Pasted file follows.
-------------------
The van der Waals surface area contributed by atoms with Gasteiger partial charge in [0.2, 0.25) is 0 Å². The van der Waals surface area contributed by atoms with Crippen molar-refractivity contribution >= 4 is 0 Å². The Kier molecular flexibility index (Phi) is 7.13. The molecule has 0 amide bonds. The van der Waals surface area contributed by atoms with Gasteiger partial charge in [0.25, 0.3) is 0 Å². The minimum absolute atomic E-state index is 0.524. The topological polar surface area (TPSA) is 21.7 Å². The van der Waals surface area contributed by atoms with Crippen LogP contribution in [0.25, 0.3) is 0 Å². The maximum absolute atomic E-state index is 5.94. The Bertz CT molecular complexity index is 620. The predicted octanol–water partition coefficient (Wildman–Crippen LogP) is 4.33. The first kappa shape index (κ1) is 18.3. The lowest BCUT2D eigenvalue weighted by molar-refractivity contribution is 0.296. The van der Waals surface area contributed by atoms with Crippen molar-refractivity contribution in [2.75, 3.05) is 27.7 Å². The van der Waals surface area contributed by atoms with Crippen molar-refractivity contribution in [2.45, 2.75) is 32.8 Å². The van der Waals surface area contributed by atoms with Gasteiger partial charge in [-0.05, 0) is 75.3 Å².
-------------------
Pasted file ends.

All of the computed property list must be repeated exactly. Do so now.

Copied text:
The van der Waals surface area contributed by atoms with Gasteiger partial charge in [0.2, 0.25) is 0 Å². The van der Waals surface area contributed by atoms with Crippen molar-refractivity contribution >= 4 is 0 Å². The Kier molecular flexibility index (Phi) is 7.13. The molecule has 0 amide bonds. The van der Waals surface area contributed by atoms with Gasteiger partial charge in [0.25, 0.3) is 0 Å². The minimum absolute atomic E-state index is 0.524. The topological polar surface area (TPSA) is 21.7 Å². The van der Waals surface area contributed by atoms with Crippen LogP contribution in [0.25, 0.3) is 0 Å². The maximum absolute atomic E-state index is 5.94. The Bertz CT molecular complexity index is 620. The predicted octanol–water partition coefficient (Wildman–Crippen LogP) is 4.33. The first kappa shape index (κ1) is 18.3. The lowest BCUT2D eigenvalue weighted by molar-refractivity contribution is 0.296. The van der Waals surface area contributed by atoms with Crippen molar-refractivity contribution in [2.75, 3.05) is 27.7 Å². The van der Waals surface area contributed by atoms with Crippen molar-refractivity contribution in [2.45, 2.75) is 32.8 Å². The van der Waals surface area contributed by atoms with Gasteiger partial charge in [-0.05, 0) is 75.3 Å².